And I pretty much always stick to the settings below. I find that add a nice amout of sharpness to my photographs but it doesn’t go over the top.
However, have a play around. See what the different settings do and what pleases your eye.
Of course, you may not want to sharpen the whole image, but just a selected area. That’s ok, you can do that too!
There is a sharpen tool which will let you select an area.
It will also give you control over the strength of the sharpness and the size of the area. Again, have a play. If you don’t like it, just undo!
So, that’s how, and why, I sharpen my images. I think there are other ways of doing it, involving layers and masks, but I like to keep it simply and quick and I get good results from this.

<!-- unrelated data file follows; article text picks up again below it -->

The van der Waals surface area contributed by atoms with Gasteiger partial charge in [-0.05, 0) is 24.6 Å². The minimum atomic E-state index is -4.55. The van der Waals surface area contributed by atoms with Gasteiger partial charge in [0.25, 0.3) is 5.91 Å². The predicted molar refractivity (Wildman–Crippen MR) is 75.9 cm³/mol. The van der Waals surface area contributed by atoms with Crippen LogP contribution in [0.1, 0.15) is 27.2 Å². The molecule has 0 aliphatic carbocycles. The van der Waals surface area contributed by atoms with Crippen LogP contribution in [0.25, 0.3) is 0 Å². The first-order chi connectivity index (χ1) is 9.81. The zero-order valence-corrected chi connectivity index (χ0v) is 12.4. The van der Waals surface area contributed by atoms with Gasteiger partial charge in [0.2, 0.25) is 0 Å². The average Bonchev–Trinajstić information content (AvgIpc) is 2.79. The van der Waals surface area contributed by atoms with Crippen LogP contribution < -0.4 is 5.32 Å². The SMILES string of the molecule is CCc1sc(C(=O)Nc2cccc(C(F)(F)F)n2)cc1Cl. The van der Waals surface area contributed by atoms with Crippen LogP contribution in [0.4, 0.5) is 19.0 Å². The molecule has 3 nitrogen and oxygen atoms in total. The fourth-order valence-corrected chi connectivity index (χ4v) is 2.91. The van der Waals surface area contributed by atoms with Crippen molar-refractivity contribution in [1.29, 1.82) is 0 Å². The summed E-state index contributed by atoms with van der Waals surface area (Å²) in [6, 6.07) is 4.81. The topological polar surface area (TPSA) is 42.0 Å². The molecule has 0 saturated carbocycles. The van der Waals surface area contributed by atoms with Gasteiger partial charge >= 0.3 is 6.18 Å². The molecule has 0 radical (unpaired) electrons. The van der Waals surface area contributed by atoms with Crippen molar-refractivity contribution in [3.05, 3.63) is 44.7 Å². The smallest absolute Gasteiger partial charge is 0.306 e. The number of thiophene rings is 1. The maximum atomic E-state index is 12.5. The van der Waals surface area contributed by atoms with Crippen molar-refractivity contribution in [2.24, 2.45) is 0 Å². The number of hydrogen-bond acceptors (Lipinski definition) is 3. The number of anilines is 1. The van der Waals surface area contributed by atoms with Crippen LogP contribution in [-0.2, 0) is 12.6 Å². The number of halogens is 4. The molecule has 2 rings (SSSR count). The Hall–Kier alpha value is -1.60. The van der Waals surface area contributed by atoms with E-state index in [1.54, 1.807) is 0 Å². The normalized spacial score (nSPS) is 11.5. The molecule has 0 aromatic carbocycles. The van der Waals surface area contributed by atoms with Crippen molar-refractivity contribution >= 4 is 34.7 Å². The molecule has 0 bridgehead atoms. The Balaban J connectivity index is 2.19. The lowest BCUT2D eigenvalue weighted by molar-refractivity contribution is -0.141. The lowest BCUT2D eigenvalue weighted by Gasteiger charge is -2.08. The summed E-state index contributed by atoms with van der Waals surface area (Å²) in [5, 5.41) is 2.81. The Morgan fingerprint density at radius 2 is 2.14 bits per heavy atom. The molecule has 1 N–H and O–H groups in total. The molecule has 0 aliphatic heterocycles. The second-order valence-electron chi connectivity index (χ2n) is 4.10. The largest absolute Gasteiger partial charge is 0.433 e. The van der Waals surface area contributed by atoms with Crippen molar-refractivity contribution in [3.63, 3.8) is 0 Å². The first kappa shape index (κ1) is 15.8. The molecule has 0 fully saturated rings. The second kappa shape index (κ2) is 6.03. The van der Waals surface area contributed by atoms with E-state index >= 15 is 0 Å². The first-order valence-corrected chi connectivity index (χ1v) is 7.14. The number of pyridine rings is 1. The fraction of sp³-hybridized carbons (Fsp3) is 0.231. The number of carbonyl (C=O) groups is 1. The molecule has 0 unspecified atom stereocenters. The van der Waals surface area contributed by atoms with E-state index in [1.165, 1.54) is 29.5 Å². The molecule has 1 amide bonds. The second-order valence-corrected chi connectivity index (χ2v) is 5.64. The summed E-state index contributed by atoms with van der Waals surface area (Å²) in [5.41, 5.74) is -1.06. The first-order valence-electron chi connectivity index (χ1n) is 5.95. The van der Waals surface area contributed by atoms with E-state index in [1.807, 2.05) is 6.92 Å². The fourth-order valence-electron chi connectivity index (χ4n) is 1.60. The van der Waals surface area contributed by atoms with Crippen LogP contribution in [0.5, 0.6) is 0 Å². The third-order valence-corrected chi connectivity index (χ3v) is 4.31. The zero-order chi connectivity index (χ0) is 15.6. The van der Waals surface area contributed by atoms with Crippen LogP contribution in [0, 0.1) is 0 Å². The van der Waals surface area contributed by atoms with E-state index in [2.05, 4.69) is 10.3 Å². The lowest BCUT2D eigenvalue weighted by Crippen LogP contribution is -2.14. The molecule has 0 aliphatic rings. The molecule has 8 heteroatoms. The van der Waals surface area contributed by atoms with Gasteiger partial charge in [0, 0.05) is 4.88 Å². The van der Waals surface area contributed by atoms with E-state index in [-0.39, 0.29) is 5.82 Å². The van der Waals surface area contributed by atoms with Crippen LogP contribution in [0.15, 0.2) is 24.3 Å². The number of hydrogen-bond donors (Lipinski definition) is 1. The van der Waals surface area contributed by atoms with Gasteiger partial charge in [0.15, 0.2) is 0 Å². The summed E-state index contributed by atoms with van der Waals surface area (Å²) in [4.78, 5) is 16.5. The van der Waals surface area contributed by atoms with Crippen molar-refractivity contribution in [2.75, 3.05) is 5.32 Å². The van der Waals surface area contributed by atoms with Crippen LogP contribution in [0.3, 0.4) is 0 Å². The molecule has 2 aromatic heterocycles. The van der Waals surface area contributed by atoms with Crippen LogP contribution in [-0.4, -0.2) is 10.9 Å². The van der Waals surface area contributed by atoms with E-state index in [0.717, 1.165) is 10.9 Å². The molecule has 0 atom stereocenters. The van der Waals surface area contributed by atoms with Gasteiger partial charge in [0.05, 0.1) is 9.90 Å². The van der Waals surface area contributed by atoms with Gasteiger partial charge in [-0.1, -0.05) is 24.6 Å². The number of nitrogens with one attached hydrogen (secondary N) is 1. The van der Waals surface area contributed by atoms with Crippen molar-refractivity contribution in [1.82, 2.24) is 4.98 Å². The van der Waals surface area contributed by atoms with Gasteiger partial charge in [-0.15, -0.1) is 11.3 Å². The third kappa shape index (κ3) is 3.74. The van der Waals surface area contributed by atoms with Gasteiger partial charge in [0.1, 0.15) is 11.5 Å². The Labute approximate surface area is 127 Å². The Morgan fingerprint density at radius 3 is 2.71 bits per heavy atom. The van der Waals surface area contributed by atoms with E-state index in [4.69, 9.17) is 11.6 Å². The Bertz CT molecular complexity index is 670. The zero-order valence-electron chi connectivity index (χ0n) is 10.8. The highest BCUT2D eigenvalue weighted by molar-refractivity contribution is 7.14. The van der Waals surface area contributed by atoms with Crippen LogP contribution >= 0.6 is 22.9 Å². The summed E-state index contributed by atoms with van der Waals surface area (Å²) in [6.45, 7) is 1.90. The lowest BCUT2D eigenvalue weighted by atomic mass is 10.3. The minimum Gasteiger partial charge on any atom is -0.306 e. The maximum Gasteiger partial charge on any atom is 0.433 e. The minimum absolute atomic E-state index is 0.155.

The Authority 2.0 Conference is a half day event for police officers, local neighbourhood community managers, councillors, voluntary sector group leaders, members of the public, academics and press – anyone wanting to share and expand their knowledge on social media communications, and how organisations in authority communicate using these platforms.
It was a fascinating and insightful event. One of the highlights for me was a talk by student Jennifer Yang from Beijing about how the police in China use social media and police the Internet. It seems most of the social media tools that we are used to here, and take for granted, such asFacebook and Youtube are not available in China and they have their own social media websites. I found it quite disturbing that the Police in China use animated cartoons that pop up when someone visits a website that they deem illegal.
I was very much looking forward to the Photographer or Terrorist debate. The debate opened with this video.